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Table 4 Actions within designing and creating (based on all approaches in taxonomy)

From: Taxonomy of approaches to developing interventions to improve health: a systematic methods overview

Domain Action Methods
3. Designing 9. Generate ideas about solutions, and components and features of an intervention [7, 17, 25,26,27, 30, 32, 33, 39, 40, 42] Ways of generating ideas for the intervention differ based on the category of approach to intervention development:
Work with stakeholders creatively
Partnership and target population-centred approaches recommend bringing together a number of groups (e.g. patients, service providers and product designers) to generate diverse ideas for solutions from different perspectives. This is the central tenet of a co-design approach where patients are equal partners in the whole process rather than simply having their views sought [39,40,41]. Authors of partnership approaches propose that listening to all voices is important, that processes to ensure that this is undertaken in a meaningful way may be needed [40] and that active engagement of diverse groups of stakeholders is ongoing throughout the whole process [25, 42, 44, 45]. Encouraging all members of the development team to interact directly with members the target population can guide the development of solutions that are more relevant and acceptable to the target population [30]. Methods to engage stakeholders may involve the use of games/exercises/tasks to promote creativity [25, 30, 33, 40] and the iterative use of prototypes (see step 4).
Target population involvement in intervention development at this design domain is essential for authors of a range of approaches [7, 17, 25, 27, 30, 31, 42] with a proposal to make this involvement short and creative for busy people [25]. Starting with divergent thinking and moving to convergent thinking is proposed as a way of maximising the potential to identify the most powerful solutions [30].
Use theory
Theory and evidence-based approaches to intervention development recommend mapping behavioural determinants to behaviour change techniques. This is a key focus of the Behaviour Change Wheel, where lists of behaviour change techniques are given so that developers can identify intervention functions such as education or persuasion that can address the selected behaviours [26]. This is also a core action in Intervention Mapping with the construction of matrices to facilitate this action [27]. Matrices have been constructed by a group of experts for a specific behaviour change for a specific age group so that developers who are not experts in psychological theory can undertake this action [32]. Authors of some theory-based approaches advocate creative thinking as well as use of theory at this action [27]. A variety of theories rather than a single theory may be considered because one theory cannot explain everything of relevance [27]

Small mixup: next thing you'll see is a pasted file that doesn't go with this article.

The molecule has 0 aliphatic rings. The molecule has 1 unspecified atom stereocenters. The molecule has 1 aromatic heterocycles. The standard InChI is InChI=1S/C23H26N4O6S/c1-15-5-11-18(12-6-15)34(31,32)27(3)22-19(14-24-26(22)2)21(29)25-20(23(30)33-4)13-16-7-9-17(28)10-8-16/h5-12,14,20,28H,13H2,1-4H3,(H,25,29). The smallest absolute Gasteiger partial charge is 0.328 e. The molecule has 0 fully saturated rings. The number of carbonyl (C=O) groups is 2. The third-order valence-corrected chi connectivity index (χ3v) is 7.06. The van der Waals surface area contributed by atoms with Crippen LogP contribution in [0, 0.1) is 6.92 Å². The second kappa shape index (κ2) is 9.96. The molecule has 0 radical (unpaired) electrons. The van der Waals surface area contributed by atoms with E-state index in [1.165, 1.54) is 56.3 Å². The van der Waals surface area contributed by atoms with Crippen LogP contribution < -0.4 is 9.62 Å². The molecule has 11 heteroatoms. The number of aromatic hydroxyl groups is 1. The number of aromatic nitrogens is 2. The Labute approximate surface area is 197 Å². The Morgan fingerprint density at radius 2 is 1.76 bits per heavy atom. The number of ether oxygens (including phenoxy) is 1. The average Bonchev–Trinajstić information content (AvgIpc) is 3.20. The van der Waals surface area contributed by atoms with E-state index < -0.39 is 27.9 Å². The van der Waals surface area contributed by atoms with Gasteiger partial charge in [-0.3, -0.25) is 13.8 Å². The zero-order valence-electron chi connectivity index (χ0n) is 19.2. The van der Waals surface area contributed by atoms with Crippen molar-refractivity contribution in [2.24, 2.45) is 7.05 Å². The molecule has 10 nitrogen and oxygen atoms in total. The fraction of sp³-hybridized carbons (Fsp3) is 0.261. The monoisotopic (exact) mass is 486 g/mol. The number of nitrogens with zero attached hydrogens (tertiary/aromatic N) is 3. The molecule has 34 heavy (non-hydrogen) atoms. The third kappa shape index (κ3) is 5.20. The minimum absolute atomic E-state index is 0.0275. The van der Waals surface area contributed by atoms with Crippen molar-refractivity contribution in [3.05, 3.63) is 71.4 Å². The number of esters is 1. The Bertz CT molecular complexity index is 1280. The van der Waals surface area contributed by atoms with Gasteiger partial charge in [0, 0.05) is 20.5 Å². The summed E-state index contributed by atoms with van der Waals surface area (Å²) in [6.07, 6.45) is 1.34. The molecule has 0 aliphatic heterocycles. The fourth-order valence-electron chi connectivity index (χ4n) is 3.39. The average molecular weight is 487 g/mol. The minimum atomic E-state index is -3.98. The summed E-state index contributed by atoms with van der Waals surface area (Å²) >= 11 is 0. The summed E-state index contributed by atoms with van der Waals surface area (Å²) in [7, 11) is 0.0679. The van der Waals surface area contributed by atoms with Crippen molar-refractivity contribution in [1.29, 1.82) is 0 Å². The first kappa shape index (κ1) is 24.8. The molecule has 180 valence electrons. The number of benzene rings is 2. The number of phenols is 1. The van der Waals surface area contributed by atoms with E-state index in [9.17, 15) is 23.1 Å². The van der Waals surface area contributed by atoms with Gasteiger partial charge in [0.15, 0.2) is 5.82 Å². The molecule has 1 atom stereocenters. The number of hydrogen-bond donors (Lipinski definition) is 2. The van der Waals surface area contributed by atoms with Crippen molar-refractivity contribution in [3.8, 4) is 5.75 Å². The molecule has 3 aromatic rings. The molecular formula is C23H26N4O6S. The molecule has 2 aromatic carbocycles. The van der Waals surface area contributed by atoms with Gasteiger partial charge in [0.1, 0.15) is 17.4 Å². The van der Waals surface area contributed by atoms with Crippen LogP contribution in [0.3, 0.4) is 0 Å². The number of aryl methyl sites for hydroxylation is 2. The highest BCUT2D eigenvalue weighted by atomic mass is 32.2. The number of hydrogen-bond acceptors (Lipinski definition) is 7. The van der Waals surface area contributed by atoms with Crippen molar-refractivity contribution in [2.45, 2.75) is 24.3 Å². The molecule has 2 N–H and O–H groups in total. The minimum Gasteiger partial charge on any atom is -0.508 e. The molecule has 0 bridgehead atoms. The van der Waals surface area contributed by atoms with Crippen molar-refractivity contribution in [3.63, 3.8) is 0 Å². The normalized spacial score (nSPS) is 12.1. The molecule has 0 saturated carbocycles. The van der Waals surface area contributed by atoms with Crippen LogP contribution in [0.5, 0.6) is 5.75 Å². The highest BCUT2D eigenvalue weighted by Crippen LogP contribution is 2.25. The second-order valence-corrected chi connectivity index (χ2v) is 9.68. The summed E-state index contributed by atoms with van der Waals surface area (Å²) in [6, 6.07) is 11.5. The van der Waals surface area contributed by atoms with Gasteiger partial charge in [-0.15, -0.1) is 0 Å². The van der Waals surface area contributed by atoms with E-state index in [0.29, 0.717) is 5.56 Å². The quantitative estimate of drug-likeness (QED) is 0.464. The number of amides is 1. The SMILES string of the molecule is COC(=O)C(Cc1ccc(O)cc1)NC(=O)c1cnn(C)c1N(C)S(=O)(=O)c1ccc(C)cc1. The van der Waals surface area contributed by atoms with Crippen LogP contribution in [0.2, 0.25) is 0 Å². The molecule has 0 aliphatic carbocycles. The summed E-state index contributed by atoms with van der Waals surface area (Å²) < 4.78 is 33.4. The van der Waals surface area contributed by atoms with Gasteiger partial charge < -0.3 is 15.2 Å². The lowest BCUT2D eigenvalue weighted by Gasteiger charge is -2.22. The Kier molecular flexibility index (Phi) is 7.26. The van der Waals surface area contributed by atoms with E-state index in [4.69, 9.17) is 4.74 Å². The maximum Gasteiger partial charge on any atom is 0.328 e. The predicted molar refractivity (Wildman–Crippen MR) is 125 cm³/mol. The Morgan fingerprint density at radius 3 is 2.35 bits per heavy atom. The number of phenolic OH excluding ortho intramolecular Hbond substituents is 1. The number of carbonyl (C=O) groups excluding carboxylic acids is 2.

10. Re-visit decisions about where to intervene
This can involve consideration of the different levels at which to intervene, and the wider system in which the intervention will operate [7, 17, 24, 26,27,28,29, 34, 54,55,56]
Consideration of where to intervene starts earlier at Action 4 but at this point final decisions need to be made. The authors of some approaches propose that this will require several team meetings but they are not always clear about who should be involved in these meetings. The ‘planning group’ [27] or ‘editorial group’ [31] may do this. Decisions are made about:
• the scope of the intervention
• the target population (this may be narrower or broader than at the Conception and Planning steps)
• levels at which the intervention is aimed: individual, community or population
• key features of the intervention (which may be components of other interventions)
• the components that will address the change required